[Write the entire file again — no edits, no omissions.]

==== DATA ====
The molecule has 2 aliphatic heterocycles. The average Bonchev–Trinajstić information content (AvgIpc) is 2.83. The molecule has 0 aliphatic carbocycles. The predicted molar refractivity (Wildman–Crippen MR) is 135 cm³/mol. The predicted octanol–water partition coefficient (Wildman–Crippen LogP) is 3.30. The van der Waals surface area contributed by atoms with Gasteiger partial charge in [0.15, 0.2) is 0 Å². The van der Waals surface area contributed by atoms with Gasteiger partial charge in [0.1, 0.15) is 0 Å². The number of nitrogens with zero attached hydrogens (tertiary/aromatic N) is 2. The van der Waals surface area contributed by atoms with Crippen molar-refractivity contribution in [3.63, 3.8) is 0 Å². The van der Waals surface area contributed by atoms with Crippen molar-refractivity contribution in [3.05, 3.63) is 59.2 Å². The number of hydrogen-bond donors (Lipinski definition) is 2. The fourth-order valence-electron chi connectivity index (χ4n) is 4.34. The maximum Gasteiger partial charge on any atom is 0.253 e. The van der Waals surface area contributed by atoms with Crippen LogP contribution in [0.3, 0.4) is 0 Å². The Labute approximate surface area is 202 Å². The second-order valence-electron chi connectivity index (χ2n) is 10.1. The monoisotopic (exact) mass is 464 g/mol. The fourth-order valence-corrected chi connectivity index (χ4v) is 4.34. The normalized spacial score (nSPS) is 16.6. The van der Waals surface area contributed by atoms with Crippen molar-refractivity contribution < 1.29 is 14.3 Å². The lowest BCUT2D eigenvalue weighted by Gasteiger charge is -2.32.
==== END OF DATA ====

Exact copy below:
The molecule has 2 aliphatic heterocycles. The average Bonchev–Trinajstić information content (AvgIpc) is 2.83. The molecule has 0 aliphatic carbocycles. The predicted molar refractivity (Wildman–Crippen MR) is 135 cm³/mol. The predicted octanol–water partition coefficient (Wildman–Crippen LogP) is 3.30. The van der Waals surface area contributed by atoms with Gasteiger partial charge in [0.15, 0.2) is 0 Å². The van der Waals surface area contributed by atoms with Gasteiger partial charge in [0.1, 0.15) is 0 Å². The number of nitrogens with zero attached hydrogens (tertiary/aromatic N) is 2. The van der Waals surface area contributed by atoms with Crippen molar-refractivity contribution in [3.63, 3.8) is 0 Å². The van der Waals surface area contributed by atoms with Crippen molar-refractivity contribution in [3.05, 3.63) is 59.2 Å². The number of hydrogen-bond donors (Lipinski definition) is 2. The fourth-order valence-electron chi connectivity index (χ4n) is 4.34. The maximum Gasteiger partial charge on any atom is 0.253 e. The van der Waals surface area contributed by atoms with Crippen LogP contribution in [0.3, 0.4) is 0 Å². The Labute approximate surface area is 202 Å². The second-order valence-electron chi connectivity index (χ2n) is 10.1. The monoisotopic (exact) mass is 464 g/mol. The fourth-order valence-corrected chi connectivity index (χ4v) is 4.34. The normalized spacial score (nSPS) is 16.6. The van der Waals surface area contributed by atoms with Crippen molar-refractivity contribution < 1.29 is 14.3 Å². The lowest BCUT2D eigenvalue weighted by Gasteiger charge is -2.32.